My 10/4/15AM sermon, New Relationship from 1 John 3:1-3, is now online. The idea in the sermon is that having a relationship with God changes things. In fact, you could say your past, present and future are affected because you know Him. I hope you’ll listen to this sermon and find help in it.
I’m reading Paul Tripp’s latest book, Forever, and today was privileged to read a chapter entitled Forever and Your Relationships. Read this amazing excerpt unpacking how forever reminds us of where we are living:
Most if not all relationships will go through times of difficulty and stress. A good relationship, then, is a humble and needy relationship in which both parties admit that they haven’t arrived and are not perfect. They are approachable, willing to listen to the concerns of the other, willing to admit and face their shortcomings. They do not give way to thinking that they are mature and the other person is not. A good relationship doesn’t get stuck in a cycle of expectation, disappointment, criticism, and punishment. It doesn’t give way to the hopelessness that often grips relationships when change doesn’t seem to be happening. A good relationship is good because each person is patient and understanding. Each seeks to encourage the other to grow while resisting laying unrealistic burdens on the shoulders of the other person.
And Tripp’s point of pursuing this is that
“Forever tells us that all relationships exist in a world that is broken in need of redemption.”
Might it be that one reason your relationships are so frustrating and not “good” is that you are not viewing them in the light of eternity which is screaming to us that one day God will make all things new. We are in process. Therefore, be patient with your spouse and those you relate to. God’s not finished the work of sanctification in you or them yet.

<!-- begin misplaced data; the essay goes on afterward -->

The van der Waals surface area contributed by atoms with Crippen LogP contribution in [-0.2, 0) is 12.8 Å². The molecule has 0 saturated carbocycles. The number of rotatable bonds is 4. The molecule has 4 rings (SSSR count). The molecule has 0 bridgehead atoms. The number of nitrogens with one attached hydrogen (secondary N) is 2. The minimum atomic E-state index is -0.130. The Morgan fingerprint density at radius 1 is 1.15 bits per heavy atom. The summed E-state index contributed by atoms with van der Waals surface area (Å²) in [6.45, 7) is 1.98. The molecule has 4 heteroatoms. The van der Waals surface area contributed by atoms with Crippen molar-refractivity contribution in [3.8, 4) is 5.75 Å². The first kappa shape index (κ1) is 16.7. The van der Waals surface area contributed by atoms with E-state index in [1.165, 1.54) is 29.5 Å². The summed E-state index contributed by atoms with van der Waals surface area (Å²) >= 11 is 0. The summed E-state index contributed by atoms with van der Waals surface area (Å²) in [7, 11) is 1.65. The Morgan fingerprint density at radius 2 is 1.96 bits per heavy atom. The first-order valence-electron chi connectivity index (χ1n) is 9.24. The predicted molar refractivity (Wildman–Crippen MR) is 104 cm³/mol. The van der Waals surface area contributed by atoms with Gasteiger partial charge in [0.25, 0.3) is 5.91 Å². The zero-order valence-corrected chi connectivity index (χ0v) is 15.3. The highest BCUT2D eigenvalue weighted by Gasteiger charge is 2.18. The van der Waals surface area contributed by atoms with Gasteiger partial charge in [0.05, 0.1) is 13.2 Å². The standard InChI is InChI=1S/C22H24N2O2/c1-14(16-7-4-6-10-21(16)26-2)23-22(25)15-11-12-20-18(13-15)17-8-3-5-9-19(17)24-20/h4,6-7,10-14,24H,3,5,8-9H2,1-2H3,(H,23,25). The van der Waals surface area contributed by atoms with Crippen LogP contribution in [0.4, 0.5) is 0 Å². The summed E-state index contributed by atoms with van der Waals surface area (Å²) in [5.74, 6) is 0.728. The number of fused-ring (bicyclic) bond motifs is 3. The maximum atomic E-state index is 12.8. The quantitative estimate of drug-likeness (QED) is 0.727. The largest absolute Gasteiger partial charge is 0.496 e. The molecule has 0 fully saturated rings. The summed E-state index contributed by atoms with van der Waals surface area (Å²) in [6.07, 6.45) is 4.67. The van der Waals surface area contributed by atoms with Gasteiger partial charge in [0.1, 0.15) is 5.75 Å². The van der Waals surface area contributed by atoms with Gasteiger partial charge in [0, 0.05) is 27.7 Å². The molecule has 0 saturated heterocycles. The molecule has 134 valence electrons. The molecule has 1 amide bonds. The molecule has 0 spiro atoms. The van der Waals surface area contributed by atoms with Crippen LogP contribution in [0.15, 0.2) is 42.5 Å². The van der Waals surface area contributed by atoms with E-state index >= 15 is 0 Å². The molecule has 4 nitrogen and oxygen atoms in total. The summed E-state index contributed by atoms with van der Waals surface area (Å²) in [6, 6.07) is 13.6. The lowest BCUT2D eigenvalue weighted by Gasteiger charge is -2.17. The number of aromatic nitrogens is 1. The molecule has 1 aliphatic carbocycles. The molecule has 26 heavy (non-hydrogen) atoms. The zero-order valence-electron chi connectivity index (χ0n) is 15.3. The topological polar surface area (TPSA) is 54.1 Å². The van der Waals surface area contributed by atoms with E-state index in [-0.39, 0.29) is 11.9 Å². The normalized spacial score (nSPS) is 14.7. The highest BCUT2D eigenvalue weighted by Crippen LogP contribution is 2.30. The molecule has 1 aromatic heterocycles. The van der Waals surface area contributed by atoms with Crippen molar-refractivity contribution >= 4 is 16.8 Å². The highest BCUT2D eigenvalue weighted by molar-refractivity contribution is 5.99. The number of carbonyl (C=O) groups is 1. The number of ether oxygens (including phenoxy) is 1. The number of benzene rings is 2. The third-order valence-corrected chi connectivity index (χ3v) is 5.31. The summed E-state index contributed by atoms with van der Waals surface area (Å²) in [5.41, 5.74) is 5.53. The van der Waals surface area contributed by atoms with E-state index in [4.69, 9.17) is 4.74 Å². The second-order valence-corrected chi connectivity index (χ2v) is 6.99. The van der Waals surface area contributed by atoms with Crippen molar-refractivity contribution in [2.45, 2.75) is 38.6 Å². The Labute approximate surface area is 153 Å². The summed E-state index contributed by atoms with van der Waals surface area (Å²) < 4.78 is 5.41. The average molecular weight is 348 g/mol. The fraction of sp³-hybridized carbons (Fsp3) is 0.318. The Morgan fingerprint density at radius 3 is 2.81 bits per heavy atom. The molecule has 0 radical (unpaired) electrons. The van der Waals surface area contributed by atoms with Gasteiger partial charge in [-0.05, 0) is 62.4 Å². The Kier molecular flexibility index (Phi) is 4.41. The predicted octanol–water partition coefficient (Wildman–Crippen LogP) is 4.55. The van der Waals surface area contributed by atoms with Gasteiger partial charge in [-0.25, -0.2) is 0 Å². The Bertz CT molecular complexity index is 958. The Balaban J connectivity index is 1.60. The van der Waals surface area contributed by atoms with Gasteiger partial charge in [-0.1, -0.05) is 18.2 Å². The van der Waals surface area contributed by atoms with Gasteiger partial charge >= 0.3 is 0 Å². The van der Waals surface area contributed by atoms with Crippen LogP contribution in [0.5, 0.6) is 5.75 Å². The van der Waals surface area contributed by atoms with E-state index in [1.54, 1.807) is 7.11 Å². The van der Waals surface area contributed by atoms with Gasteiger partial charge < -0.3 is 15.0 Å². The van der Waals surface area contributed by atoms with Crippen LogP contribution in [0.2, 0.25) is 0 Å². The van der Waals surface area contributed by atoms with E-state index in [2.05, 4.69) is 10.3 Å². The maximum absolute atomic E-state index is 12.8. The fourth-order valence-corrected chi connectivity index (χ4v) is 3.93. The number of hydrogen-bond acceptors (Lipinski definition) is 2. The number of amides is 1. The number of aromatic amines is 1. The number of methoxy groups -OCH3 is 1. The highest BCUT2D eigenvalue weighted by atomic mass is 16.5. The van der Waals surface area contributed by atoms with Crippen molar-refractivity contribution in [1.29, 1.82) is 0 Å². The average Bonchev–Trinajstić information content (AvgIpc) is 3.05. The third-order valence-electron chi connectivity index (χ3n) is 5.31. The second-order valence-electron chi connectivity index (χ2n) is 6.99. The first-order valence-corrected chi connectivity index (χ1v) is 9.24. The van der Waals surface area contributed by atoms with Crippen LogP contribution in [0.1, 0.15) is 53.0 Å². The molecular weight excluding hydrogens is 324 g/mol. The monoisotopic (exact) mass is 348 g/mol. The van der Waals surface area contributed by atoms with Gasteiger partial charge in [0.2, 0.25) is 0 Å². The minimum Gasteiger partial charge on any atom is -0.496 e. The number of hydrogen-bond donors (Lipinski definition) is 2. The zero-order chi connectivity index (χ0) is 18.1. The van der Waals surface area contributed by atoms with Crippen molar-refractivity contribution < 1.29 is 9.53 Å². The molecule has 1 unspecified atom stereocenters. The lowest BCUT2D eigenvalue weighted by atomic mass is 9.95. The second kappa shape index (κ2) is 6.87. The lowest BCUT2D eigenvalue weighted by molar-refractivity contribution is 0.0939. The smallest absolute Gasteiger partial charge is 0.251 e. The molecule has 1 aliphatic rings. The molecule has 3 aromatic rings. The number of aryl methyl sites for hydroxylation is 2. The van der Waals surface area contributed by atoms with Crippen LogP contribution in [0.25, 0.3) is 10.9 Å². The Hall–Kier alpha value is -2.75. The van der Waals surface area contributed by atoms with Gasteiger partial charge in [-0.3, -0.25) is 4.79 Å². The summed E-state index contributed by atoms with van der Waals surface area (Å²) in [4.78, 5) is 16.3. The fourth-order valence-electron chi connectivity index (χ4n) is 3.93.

I also found this post by Zach Nielsen helpful…
He’s asked by a young married guy with kids how he organizes his life.
1. As you do, I have a rockstar, off the chart, amazing wife.
2. We don’t watch much T.V.
3. We are very intentional about doing things WITH the kids.
4. One of the things we have learned from another family is the idea of “special dates” with the kids individually.
5. Your stage is really hard. Having a toddler and a new baby is very physically demanding.
6. As our kids get older, I’m sure we’ll limit their activities.
7. In the end, I think you just sort of get used to the chaos.
8. There certainly are times when we feel like we are losing it.
9. I think your feelings of “insanity” are somewhat relative (which isn’t to dismiss them).
Read the entire post for elaboration.
Since I’ve been back, some people have been talking (in a helpful way I might add) about the nature of relations in the Trinity. The issue has to do with the subordination of the Son. On the one hand, I think evangelicals must affirm that there is no subordination in terms of being within the Trinity. This was condemned as heresy in 325 A.D. at the council of Nicaea. A helpful summary of this can be found on Wikipedia. This should be distinguished from the eternal subordination of the Son in relation to the Father. This is the function of Jesus. A helpful series of posts highlight this opinion at the Council for Biblical Manhood and Womanhood. I like how Grudem summarizes it:
The heresy of subordinationism, which holds that the Son is inferior in being to the Father, should be clearly distinguished from the orthodox doctrine that the Son is eternally subordinate to the Father in role or function: without this truth, we would lose the doctrine of the Trinity, for we would not have any eternal personal distinctions between the Father and the Son, and they would not eternally be Father and Son. (p.245, footnote 27)
Hope this helps clear up some confusing (and deep) theological waters.